The Bail Project also considers whether an individual has a family to support or if their health may be at risk in jail because they won't have access to medication or treatment.
Sterling agrees that some people don't belong in jail. The problem, Sterling said, is The Bail Project is bailing out people accused of more than just misdemeanors and nonviolent crimes.
Travis Lang, the man charged with killing Sterling's son, was in jail in January on a cocaine-possession charge when The Bail Project said it paid a portion of his bail, with family covering the rest. At the time, Lang faced other pending cases for burglary, residential entry, and resisting law enforcement.
According to a probable cause affidavit, Lang was in the back seat of a car with McGinnis and his friend in the front. Lang and the woman argued over whether she agreed to pay him $60 or $80 for Xanax and heroin. They fought and the woman punched Lang in the face. Lang got out of the back seat and fired nine shots that struck McGinnis and his friend.
McGinnis, 24, died at the scene. The friend was treated at Eskenazi Hospital.
Sterling said Mc Ginnis was helping a friend with an addiction when he rode in the car with her that night. She was meeting a man to buy drugs, prosecutors say.
"Dylan is such a loving person, very kind-hearted," Sterling said. "He had such a great personality and didn't like conflict. He would avoid it if possible. ... He helped his friends out whenever he could or had the opportunity."
Lang is one of three people who have been helped by The Bail Project and were later accused of violence.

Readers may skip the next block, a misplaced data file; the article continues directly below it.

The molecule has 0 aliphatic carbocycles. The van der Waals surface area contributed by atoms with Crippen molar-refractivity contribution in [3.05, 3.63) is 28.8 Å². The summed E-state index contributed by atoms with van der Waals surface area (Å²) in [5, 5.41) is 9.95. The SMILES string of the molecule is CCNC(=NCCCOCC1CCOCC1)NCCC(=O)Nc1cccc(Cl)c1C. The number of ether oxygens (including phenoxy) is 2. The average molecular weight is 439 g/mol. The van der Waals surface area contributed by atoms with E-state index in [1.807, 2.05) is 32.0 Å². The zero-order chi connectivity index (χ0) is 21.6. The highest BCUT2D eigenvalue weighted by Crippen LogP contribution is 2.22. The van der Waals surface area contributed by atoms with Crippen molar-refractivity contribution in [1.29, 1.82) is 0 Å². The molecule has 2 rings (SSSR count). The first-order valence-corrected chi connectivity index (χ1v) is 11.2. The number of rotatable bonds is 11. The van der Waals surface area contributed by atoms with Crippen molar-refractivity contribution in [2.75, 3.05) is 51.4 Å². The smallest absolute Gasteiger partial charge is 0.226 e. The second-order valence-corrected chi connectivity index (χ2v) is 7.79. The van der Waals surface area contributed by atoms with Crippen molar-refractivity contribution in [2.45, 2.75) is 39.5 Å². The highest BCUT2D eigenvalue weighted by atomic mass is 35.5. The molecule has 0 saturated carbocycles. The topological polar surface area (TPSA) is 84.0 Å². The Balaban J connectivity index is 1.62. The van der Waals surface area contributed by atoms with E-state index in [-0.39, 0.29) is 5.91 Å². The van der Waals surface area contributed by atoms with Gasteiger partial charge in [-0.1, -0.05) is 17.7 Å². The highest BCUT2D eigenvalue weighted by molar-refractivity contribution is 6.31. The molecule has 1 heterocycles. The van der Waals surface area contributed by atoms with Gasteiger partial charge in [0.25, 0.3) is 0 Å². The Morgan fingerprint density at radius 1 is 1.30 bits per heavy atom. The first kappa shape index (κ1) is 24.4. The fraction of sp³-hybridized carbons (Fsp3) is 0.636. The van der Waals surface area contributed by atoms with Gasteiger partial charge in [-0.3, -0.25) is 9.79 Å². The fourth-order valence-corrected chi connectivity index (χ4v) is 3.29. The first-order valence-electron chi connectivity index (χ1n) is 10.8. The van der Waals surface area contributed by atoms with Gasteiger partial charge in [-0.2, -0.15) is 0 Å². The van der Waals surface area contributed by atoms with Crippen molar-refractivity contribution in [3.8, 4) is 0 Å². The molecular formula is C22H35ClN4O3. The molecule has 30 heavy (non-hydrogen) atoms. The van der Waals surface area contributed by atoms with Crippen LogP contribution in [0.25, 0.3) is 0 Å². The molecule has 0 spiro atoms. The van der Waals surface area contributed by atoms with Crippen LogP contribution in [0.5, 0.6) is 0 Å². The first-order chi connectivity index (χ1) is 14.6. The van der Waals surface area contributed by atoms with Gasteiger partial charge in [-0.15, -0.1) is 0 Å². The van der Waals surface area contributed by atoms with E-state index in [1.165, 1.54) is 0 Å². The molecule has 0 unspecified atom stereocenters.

In January, The Bail Project paid $1,500 bail for Marcus Garvin, freeing him while he awaited trial on charges of felony battery after he allegedly stabbed a man at an east-side convenience store in December. Garvin was on bail and wearing a GPS ankle bracelet on July 24 when Marion County prosecutors say he stabbed Christie Holt to death at an east-side motel. Garvin was charged with murder on Aug. 3.
In April, The Bail Project paid $750 bail to free Deonta Williams, who had been jailed on a felony burglary charge. Williams, 20, is accused of making a fake 911 call to lure two Indianapolis Metropolitan Police Department officers to him before he stabbed them in an unprovoked attack. Prosecutors charged Williams with attempted murder.
"The Bail Project is committed to doing everything we can to support people after their release, including connections to housing, treatment, mental health services, and other resources," the group's spokesman said in an email. "It is never our intention to put anyone at harm, but much like the court, we cannot predict what a person might do in the future."
The Bail Project reviews these cases to see if they might have done something differently, the spokesman said.
"What these cases truly highlight is that people in a state of crisis easily fall through the cracks," the spokesman said.